[From The Guardian]
Among the incalculable horrors of the Holocaust, one of the less well-known facts is that up to half a million Gypsies were among those persecuted and killed. It’s a tragedy that flamenco choreographer Israel Galván has long wanted to address on stage, but also one for which he feared dance might be inadequate. If Lo Real is partly about ethnic cleansing, it’s also partly about the artist’s despair of making sense of it.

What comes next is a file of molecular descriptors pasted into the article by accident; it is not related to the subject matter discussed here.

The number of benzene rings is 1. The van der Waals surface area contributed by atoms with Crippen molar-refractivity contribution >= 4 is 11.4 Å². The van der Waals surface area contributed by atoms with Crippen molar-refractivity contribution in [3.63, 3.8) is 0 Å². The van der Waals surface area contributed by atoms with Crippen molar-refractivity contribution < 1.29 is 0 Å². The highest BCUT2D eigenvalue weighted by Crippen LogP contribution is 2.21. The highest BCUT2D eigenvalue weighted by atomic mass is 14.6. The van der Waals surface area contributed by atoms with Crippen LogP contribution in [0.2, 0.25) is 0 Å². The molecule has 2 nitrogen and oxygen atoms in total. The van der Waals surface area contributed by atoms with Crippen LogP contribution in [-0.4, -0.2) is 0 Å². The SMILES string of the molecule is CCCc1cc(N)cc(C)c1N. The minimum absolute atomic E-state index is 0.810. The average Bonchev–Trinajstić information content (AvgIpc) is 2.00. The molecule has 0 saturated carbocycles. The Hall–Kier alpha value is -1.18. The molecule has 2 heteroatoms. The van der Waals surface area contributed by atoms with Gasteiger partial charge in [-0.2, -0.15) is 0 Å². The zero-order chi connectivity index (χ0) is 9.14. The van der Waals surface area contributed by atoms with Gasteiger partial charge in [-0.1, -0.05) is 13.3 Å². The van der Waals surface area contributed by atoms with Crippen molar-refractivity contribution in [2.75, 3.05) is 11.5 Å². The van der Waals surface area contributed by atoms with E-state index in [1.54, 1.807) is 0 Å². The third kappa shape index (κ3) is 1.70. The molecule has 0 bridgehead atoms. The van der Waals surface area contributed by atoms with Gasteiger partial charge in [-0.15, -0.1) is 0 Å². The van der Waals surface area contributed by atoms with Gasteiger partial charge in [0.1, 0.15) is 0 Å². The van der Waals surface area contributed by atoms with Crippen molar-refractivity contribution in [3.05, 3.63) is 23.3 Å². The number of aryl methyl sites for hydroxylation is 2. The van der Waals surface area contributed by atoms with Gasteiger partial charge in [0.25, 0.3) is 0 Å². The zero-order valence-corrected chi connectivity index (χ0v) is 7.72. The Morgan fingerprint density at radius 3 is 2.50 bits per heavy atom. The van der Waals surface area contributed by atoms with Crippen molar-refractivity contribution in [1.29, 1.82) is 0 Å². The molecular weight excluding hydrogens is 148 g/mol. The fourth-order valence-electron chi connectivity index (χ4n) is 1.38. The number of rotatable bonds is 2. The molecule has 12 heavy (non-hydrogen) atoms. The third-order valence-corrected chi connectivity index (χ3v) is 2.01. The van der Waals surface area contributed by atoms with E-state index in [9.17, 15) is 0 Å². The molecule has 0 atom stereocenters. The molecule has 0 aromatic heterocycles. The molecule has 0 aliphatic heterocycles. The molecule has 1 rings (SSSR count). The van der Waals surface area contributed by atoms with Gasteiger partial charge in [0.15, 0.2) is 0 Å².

On a starkly lit stage, Galván and his cast – two female dancers and a dozen singers and musicians – have the look of a displaced Gypsy community pitched between suffering and survival. Specific references to the work’s historical context are minimal: Galván raises his arm in a Nazi salute, then lets it fall into a flamenco curve; a woman dances between iron rails, as if tracing the train route to her death. There’s old movie footage of a Gypsy dancing for uniformed Nazis. And when the live dancers also perform traditional flamenco, the fact that they are accompanied by references to adverts for bleach and pest control underlines the point that even if the Nazis saw the Gypsies as exotic entertainment, they also considered them vermin.
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